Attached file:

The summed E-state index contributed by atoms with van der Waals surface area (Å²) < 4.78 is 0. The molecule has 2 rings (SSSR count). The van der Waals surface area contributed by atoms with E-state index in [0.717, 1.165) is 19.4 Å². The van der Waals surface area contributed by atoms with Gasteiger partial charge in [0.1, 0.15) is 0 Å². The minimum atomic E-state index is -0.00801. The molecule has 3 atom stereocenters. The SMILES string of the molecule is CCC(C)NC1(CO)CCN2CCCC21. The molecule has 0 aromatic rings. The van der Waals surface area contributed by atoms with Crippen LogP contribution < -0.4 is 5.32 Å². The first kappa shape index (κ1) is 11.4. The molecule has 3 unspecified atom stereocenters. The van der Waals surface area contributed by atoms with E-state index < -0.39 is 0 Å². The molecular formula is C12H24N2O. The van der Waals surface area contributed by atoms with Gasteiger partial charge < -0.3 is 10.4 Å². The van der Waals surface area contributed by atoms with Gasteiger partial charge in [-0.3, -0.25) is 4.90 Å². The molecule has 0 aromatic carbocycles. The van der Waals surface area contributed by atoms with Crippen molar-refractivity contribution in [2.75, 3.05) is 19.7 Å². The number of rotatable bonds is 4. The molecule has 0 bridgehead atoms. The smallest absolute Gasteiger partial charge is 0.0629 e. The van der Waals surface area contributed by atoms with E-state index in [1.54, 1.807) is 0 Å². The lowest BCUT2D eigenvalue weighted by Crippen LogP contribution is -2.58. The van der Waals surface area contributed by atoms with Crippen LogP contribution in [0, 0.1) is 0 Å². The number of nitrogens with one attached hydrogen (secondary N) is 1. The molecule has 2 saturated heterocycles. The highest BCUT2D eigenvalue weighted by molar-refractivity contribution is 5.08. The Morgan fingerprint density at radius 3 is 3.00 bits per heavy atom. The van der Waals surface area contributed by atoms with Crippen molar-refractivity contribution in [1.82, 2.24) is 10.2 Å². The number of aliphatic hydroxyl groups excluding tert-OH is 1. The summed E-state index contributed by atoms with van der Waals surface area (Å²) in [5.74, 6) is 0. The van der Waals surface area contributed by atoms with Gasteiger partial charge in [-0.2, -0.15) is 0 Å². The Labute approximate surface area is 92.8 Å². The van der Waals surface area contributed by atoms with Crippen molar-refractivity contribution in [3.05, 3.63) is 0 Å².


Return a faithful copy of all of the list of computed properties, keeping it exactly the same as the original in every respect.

The summed E-state index contributed by atoms with van der Waals surface area (Å²) < 4.78 is 0. The molecule has 2 rings (SSSR count). The van der Waals surface area contributed by atoms with E-state index in [0.717, 1.165) is 19.4 Å². The van der Waals surface area contributed by atoms with Gasteiger partial charge in [0.1, 0.15) is 0 Å². The minimum atomic E-state index is -0.00801. The molecule has 3 atom stereocenters. The SMILES string of the molecule is CCC(C)NC1(CO)CCN2CCCC21. The molecule has 0 aromatic rings. The van der Waals surface area contributed by atoms with Crippen LogP contribution < -0.4 is 5.32 Å². The first kappa shape index (κ1) is 11.4. The molecule has 3 unspecified atom stereocenters. The van der Waals surface area contributed by atoms with E-state index < -0.39 is 0 Å². The molecular formula is C12H24N2O. The van der Waals surface area contributed by atoms with Gasteiger partial charge < -0.3 is 10.4 Å². The van der Waals surface area contributed by atoms with Gasteiger partial charge in [-0.3, -0.25) is 4.90 Å². The molecule has 0 aromatic carbocycles. The van der Waals surface area contributed by atoms with Crippen molar-refractivity contribution in [2.75, 3.05) is 19.7 Å². The number of rotatable bonds is 4. The molecule has 0 bridgehead atoms. The smallest absolute Gasteiger partial charge is 0.0629 e. The van der Waals surface area contributed by atoms with E-state index in [1.54, 1.807) is 0 Å². The lowest BCUT2D eigenvalue weighted by Crippen LogP contribution is -2.58. The van der Waals surface area contributed by atoms with Crippen LogP contribution in [0, 0.1) is 0 Å². The number of nitrogens with one attached hydrogen (secondary N) is 1. The molecule has 2 saturated heterocycles. The highest BCUT2D eigenvalue weighted by molar-refractivity contribution is 5.08. The Morgan fingerprint density at radius 3 is 3.00 bits per heavy atom. The van der Waals surface area contributed by atoms with Crippen molar-refractivity contribution in [1.82, 2.24) is 10.2 Å². The number of aliphatic hydroxyl groups excluding tert-OH is 1. The summed E-state index contributed by atoms with van der Waals surface area (Å²) in [5.74, 6) is 0. The van der Waals surface area contributed by atoms with Gasteiger partial charge in [-0.2, -0.15) is 0 Å². The Labute approximate surface area is 92.8 Å². The van der Waals surface area contributed by atoms with Crippen molar-refractivity contribution in [3.05, 3.63) is 0 Å².